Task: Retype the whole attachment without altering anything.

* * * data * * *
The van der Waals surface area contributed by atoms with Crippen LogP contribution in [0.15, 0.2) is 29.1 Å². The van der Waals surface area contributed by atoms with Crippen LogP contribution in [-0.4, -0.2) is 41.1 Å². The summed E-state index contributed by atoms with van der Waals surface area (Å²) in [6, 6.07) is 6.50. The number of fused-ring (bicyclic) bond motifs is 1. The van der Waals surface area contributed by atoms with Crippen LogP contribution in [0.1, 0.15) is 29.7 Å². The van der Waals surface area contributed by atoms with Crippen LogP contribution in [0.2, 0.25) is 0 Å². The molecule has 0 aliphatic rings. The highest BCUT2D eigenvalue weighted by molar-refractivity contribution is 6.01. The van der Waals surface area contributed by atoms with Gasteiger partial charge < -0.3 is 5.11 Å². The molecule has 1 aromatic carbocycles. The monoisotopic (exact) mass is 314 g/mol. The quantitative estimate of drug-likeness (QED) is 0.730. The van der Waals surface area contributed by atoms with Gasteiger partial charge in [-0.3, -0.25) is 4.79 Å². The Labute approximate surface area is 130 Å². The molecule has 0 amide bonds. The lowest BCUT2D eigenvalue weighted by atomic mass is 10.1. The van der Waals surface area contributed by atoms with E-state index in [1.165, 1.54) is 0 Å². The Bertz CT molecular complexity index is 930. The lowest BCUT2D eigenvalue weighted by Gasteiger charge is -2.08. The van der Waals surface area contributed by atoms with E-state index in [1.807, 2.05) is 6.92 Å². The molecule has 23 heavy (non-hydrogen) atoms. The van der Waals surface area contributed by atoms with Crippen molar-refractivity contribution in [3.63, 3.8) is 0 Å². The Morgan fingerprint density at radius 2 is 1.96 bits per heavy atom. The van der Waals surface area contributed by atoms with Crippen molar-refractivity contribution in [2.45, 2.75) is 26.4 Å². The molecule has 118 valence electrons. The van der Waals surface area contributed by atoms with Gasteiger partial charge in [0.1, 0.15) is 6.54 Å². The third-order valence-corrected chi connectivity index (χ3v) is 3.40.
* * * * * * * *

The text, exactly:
The van der Waals surface area contributed by atoms with Crippen LogP contribution in [0.15, 0.2) is 29.1 Å². The van der Waals surface area contributed by atoms with Crippen LogP contribution in [-0.4, -0.2) is 41.1 Å². The summed E-state index contributed by atoms with van der Waals surface area (Å²) in [6, 6.07) is 6.50. The number of fused-ring (bicyclic) bond motifs is 1. The van der Waals surface area contributed by atoms with Crippen LogP contribution in [0.1, 0.15) is 29.7 Å². The van der Waals surface area contributed by atoms with Crippen LogP contribution in [0.2, 0.25) is 0 Å². The molecule has 0 aliphatic rings. The highest BCUT2D eigenvalue weighted by molar-refractivity contribution is 6.01. The van der Waals surface area contributed by atoms with Gasteiger partial charge < -0.3 is 5.11 Å². The molecule has 1 aromatic carbocycles. The monoisotopic (exact) mass is 314 g/mol. The quantitative estimate of drug-likeness (QED) is 0.730. The van der Waals surface area contributed by atoms with Gasteiger partial charge in [-0.3, -0.25) is 4.79 Å². The Labute approximate surface area is 130 Å². The molecule has 0 amide bonds. The lowest BCUT2D eigenvalue weighted by atomic mass is 10.1. The van der Waals surface area contributed by atoms with E-state index in [1.165, 1.54) is 0 Å². The Bertz CT molecular complexity index is 930. The lowest BCUT2D eigenvalue weighted by Gasteiger charge is -2.08. The van der Waals surface area contributed by atoms with E-state index in [1.807, 2.05) is 6.92 Å². The molecule has 23 heavy (non-hydrogen) atoms. The van der Waals surface area contributed by atoms with Crippen molar-refractivity contribution in [3.63, 3.8) is 0 Å². The Morgan fingerprint density at radius 2 is 1.96 bits per heavy atom. The van der Waals surface area contributed by atoms with Crippen molar-refractivity contribution in [2.45, 2.75) is 26.4 Å². The molecule has 118 valence electrons. The van der Waals surface area contributed by atoms with Gasteiger partial charge in [0.1, 0.15) is 6.54 Å². The third-order valence-corrected chi connectivity index (χ3v) is 3.40.